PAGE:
Traders and financial professionals work on the floor of the New York Stock Exchange (NYSE) at the opening bell on October 3, 2019 in New York City.
Drew Angerer | Getty Images
(This story is part of the Weekend Brief edition of the Evening Brief newsletter. To sign up for CNBC’s Evening Brief, click here.)
Stocks may be at record highs as the year winds down, but Wall Street has already started issuing warnings about a host of threats to the markets in 2020.
Deutsche Bank’s chief economist, Torsten Slok, sent out a list to clients on Friday of 20 risks to the economy and markets next year. CNBC was granted permission to publish the full list.
20 risks to markets in 2020
- Continued increase in wealth inequality, income inequality and healthcare inequality.
- Phase one trade deal remains unsigned, continued uncertainty about what comes after phase one.
- Trade war uncertainty continued to weigh on corporate capex decisions.
- Ongoing slow growth in China, Europe and Japan Triggering significant US dollar appreciation.
- Impeachment uncertainty & possible government shutdown.
- US election uncertainty; implications for taxes, regulation and capex spending.
- Antitrust, privacy and tech regulation.
- Foreigners lose appetite for US credit and US Treasuries following Presidential election.
- MMT-style fiscal expansion boosts growth significantly in US and/or Europe.
- US government debt levels begin to matter for long rates.
- Mismatch between demand and supply in T-bills , another repo rate spike.
- Fed reluctant to cut rates in election year.
- Credit conditions tighten with more differentiation between CCC and BBB corporate credit.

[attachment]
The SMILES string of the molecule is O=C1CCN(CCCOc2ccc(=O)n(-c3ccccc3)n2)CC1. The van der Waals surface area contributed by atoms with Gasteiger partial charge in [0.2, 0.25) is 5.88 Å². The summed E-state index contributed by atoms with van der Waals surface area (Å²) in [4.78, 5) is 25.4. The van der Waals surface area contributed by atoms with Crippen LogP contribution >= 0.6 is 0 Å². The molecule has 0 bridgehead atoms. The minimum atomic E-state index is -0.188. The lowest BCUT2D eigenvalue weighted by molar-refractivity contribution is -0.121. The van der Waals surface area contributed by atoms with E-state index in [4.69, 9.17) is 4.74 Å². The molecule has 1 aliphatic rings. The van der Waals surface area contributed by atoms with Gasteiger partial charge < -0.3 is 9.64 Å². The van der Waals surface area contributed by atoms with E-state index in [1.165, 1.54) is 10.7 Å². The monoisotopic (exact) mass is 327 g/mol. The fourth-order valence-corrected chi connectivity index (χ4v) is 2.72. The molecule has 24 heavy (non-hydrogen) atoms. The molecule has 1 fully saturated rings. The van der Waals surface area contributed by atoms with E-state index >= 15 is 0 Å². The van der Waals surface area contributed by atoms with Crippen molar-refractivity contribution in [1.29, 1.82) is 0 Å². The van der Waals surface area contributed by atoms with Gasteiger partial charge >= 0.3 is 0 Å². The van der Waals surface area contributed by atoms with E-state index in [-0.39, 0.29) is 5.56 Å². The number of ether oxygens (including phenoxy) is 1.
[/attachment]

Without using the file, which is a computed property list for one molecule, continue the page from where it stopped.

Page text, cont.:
- Credit conditions tighten with more differentiation between CCC and BBB consumer credit.
- Fallen angels: More companies falling into BBB. And out of BBB into HY.
- More negative-yielding debt sends global investors on renewed hunt for yield in US credit.
- Declining corporate profits means fewer dollars available for buybacks.
- Shrinking global auto industry a risk for global markets & economy.
- House price crash in Australia, Canada and Sweden.
- Brexit uncertainty persists.
Source: Deutsche Bank
Top on the list of concerns is the “continued increase in wealth inequality,” which is an issue front and center in the current presidential election cycle. Democratic presidential candidates Elizabeth Warren and Bernie Sanders have called for additional taxes on the richest Americans to narrow the wealth gap.
“Trade war and impeachment are near-term risks that could even be resolved before this year is over, whereas increasing inequality is a longer-term development that may be addressed politically at some point in the future,” Slok told CNBC.
Some on Wall Street claimed Warren’s ascent in the presidential pool is set to become the market’s new “wall of worry.” Billionaire Paul Tudor Jones and longtime investor Leon Cooperman recently warned that a market correction is on the way, should Warren take the White House.
While trade tensions between the U.S. and China have eased recently as the two sides work to finalize a limited agreement, the market still faces trade war tensions. President Donald Trump cast doubt on the recent progress, saying Friday that he has not agreed to roll back tariffs on China, dampening hopes about a coming resolution.
The Trump administration has slapped tariffs on more than $500 billion in Chinese goods, while Beijing has put duties on about $110 billion in American products. China has pushed for the U.S. to remove tariffs as part of the “phase one” deal.
Deutsche Bank feared that the trade war uncertainty would continue to weigh on corporate spending.
“The bottom line is that investors need to take into account the possibility that the environment for consumer spending and capex spending could change as a function of which policies may or may not be implemented over the coming years,” Slok said. “Public policy and any potential changes to public policy are important inputs into any investment decision.”
Other risks the bank listed include impeachment uncertainty, high-yield credit market and more negative-yielding debt.